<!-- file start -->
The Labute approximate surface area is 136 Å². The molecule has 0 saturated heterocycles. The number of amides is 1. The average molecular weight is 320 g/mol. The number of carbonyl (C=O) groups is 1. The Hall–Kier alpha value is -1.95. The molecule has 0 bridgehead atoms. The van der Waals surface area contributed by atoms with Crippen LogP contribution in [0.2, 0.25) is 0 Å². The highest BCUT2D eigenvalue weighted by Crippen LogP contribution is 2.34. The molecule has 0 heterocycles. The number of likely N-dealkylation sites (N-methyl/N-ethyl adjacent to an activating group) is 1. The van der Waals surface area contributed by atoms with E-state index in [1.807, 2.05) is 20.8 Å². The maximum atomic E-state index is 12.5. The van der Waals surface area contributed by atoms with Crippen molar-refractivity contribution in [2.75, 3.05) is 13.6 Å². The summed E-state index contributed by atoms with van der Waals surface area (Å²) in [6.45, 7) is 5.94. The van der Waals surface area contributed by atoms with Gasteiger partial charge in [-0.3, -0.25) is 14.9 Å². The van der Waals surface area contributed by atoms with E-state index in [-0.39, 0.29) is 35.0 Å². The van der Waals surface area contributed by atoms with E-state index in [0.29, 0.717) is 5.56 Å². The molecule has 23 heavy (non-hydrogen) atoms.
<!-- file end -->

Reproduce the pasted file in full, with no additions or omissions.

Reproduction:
The Labute approximate surface area is 136 Å². The molecule has 0 saturated heterocycles. The number of amides is 1. The average molecular weight is 320 g/mol. The number of carbonyl (C=O) groups is 1. The Hall–Kier alpha value is -1.95. The molecule has 0 bridgehead atoms. The van der Waals surface area contributed by atoms with Crippen LogP contribution in [0.2, 0.25) is 0 Å². The highest BCUT2D eigenvalue weighted by Crippen LogP contribution is 2.34. The molecule has 0 heterocycles. The number of likely N-dealkylation sites (N-methyl/N-ethyl adjacent to an activating group) is 1. The van der Waals surface area contributed by atoms with E-state index in [1.807, 2.05) is 20.8 Å². The maximum atomic E-state index is 12.5. The van der Waals surface area contributed by atoms with Crippen molar-refractivity contribution in [2.75, 3.05) is 13.6 Å². The summed E-state index contributed by atoms with van der Waals surface area (Å²) in [6.45, 7) is 5.94. The van der Waals surface area contributed by atoms with Gasteiger partial charge in [-0.3, -0.25) is 14.9 Å². The van der Waals surface area contributed by atoms with E-state index in [-0.39, 0.29) is 35.0 Å². The van der Waals surface area contributed by atoms with E-state index in [0.29, 0.717) is 5.56 Å². The molecule has 23 heavy (non-hydrogen) atoms.